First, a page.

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Latest budget is more than NASA asked for, would be first increase since 2010.

For the first time since 2010, NASA is getting a budget increase over its previous operating budget.

The increase is two percent overall, and will see the space program’s 2015 wallet grow to over $18 billion (compared to $17.6-ish in 2014). It’s also roughly $500 million more than what NASA asked for.

The new budget is part of the most recent congressional effort to approve a new spending bill, the latest version of which was passed buy the House of Representatives on Thursday. The bill now goes to the Senate today.

NASA’s increased coffers specifically sees a spike in its Science Missions budget, which increases to $5.24 billion. This means there’s additional, unexpected money to use on missions inside the solar system; at least $100 million will be spent on a Europa-focused mission, the icy, watery moon of Jupiter. “There was astonishing support for Europa [in Congress],” said Planetary Society advocacy director Casey Dreier to Science. “Hopefully this is going to send that signal to the White House and OMB to ask for this new start.”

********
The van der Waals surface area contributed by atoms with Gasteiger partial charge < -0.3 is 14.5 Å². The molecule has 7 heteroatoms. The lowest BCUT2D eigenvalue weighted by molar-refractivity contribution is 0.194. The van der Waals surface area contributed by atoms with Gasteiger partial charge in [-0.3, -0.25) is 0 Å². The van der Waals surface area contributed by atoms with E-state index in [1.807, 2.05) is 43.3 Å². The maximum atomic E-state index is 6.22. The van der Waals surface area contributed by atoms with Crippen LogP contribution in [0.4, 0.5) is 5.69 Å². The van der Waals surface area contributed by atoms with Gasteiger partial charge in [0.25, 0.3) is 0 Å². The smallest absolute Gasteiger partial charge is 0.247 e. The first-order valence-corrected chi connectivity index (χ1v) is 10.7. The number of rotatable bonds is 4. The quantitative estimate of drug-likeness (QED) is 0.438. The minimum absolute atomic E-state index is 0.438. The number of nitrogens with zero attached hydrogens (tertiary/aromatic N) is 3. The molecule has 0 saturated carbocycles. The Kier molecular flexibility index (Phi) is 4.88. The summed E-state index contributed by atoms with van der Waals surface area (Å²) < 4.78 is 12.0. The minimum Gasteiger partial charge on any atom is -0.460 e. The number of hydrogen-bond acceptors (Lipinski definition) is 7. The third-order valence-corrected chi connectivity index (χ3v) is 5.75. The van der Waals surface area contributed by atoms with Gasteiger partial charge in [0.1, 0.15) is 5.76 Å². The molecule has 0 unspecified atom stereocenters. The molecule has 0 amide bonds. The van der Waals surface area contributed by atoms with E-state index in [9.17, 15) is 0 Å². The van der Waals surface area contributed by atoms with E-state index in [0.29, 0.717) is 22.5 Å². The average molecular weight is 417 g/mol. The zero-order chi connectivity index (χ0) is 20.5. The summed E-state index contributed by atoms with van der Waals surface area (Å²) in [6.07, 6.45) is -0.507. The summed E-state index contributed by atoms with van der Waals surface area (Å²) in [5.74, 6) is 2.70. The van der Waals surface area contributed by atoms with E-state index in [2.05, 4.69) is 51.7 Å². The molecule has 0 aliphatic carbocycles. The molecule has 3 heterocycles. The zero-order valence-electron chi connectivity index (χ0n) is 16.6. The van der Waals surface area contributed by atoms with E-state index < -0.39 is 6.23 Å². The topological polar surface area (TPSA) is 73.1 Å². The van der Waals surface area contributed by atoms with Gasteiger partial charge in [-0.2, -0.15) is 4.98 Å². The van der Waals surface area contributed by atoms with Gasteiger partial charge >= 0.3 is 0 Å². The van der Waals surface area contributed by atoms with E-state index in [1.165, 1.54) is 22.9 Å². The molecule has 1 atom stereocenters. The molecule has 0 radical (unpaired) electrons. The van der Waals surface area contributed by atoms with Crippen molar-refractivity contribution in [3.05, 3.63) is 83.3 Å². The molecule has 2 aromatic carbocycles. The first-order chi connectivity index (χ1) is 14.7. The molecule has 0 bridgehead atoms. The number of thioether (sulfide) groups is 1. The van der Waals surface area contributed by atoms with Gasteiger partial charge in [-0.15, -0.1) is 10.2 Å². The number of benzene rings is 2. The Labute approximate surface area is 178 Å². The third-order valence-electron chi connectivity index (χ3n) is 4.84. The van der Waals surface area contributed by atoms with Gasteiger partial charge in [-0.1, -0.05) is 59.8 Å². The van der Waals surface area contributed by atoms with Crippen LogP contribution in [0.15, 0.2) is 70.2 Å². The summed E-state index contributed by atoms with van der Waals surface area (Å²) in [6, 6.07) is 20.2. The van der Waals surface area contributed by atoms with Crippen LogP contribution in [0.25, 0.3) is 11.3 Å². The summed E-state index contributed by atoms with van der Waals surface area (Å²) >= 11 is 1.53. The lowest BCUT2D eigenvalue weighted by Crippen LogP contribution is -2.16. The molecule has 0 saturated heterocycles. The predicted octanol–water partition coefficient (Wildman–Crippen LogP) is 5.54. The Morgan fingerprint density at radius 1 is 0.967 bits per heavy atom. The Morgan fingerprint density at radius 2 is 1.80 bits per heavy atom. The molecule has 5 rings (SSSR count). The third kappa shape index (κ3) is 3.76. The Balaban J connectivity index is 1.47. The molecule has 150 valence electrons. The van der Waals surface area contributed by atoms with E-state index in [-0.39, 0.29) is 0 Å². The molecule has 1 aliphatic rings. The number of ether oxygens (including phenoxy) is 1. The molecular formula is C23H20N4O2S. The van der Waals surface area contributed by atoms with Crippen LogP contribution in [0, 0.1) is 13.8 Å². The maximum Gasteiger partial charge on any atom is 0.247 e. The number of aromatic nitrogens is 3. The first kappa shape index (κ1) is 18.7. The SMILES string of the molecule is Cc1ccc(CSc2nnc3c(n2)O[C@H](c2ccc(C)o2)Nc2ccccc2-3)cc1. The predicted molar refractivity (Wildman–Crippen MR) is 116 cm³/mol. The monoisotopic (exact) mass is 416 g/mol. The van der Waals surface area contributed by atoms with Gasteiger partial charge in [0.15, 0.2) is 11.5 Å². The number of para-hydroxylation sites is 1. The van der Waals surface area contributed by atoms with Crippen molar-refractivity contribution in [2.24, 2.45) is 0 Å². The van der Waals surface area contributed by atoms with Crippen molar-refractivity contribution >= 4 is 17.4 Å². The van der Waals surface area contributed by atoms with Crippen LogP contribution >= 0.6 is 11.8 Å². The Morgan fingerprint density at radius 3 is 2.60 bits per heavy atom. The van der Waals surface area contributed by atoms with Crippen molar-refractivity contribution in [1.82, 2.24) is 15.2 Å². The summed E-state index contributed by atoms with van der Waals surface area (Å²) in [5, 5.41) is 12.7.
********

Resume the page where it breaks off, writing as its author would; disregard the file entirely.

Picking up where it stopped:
And the icing on top of the newly rich cake? The new money didn’t get siphoned off from any other science budget. (You can see a further budget breakdown here.)

While space exploration has had a rough patch with the Virgin Galactic tragedy, and the Orbital Sciences gaffe, NASA has been on a tear as of late. The Orion spacecraft’s successful test has brought a surge of publicity to the agency, and its Space Launch System project is humming along as planned.

Source: Science-AAAS


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